Skip to main content
Season 5 | Episode 2

Digging into the Wood Wide Web

Feb. 1, 2024

As foresters we spend a great deal of time looking up, to evaluate forest composition, structure, ​and growth. The story below ground is equally interesting, with complex interactions between soils, nutrients, water, roots, and a host of other flora and fauna. As they say in Vegas, “what happens below ground, stays below ground!” Everything here is more difficult to study. This is particularly true regarding a class of organisms critical to trees: mycorrhizal fungi. We know that mycorrhizal fungi play an important role in allowing trees to uptake more nutrients and water. But does it go further than that? There have been a huge number of popular media stories talking about this subject, but what is the current state of the science?  And what do foresters need to know about how these fungi impact tree growth, or how we impact mycorrhizal fungi through management? Join us on this episode as we explore this subject with Justine Karst, Associate Professor and mycologist with the University of Alberta, and Marty Kranabetter, Regional Soil Scientist with the British Columbia Ministry of Forests.​




Justine Karst, Ph.D.

Associate Professor​, Department of Renewable Resources, University of Alberta

Justine Karst has been studying the mycorrhizal ecology for the past 20 years. Mycorrhizas are symbioses formed between roots and fungi, and play important ​​​roles in forest recovery after disturbances, carbon cycling, and formation of soils. Through a combination of field, lab and greenhouse experiments, her lab learns about mycorrhizas and applies this knowledge to maintain and restore forests on the landscape.​

J. Marty Kranabetter, Ph.D.

West Coast Region Soil Scientist, BC Ministry of Forests

Marty Kranabetter is the West Coast regional soil scientist with the BC Ministry of Forests and is located in Victoria. Marty’s areas of interest are soil ecology (especially ectomycorrhizal fungi), biodiversity conservation, carbon sequestration, and forest nutrition/productivity. Marty is a member of the provincial soil science group undertaking North American-wide studies on compaction and site organic matter removal (the Long-term Soil Productivity Study).  Most recently he has also been examining nitrogen and phosphorus deficiencies inherent to coastal forests and their interactions on conifer nutrition and forest productivity.  ​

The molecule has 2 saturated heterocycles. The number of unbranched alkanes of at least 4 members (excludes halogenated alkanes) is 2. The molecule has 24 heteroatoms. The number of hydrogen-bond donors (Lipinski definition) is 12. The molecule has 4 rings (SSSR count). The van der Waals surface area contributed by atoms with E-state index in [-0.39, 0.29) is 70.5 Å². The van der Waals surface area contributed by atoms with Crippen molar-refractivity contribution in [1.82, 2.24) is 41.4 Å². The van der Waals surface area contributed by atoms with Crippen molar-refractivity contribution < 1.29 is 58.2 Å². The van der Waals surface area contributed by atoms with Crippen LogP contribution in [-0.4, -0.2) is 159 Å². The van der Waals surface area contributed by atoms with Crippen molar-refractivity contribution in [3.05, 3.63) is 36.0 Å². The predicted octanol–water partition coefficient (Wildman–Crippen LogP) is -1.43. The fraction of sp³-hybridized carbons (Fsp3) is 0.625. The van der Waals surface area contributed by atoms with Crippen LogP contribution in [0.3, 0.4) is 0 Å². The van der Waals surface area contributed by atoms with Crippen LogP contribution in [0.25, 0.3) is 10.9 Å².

SilviCast Resources

SilviCast CEUs

SilviCast offers CEUs/CFEs for listening to episodes. Here’s how it works:

  1. Listen to this episode.
  2. Register and pay $10 for the CEU quiz.
  3. Take the quiz (you will have 1 attempt and need to obtain at least a 70%).
  4. Print your certificate of completion.
  5. Submit the certificate to your organization of choice.

Episode Show Notes

Positive citation bias and overinterpreted results lead to misinformation on common mycorrhizal networks in f​orests​ Karst et. al., Nature Ecology & Evolution, Vol. 7, April 2023, pp.501-511.

Karst Lab​​​

Explore Dr. Kranabetter’s Research and Publications:


Have a question for our hosts? How about an idea for a future episode? Let us know, we’d love to hear from you. Send a note to our Dropbox with your questions, comments, or ideas.

Sponsor SilviCast

Want to advertise your product, company, or organization on SilviCast? Sponsor a season or an episode!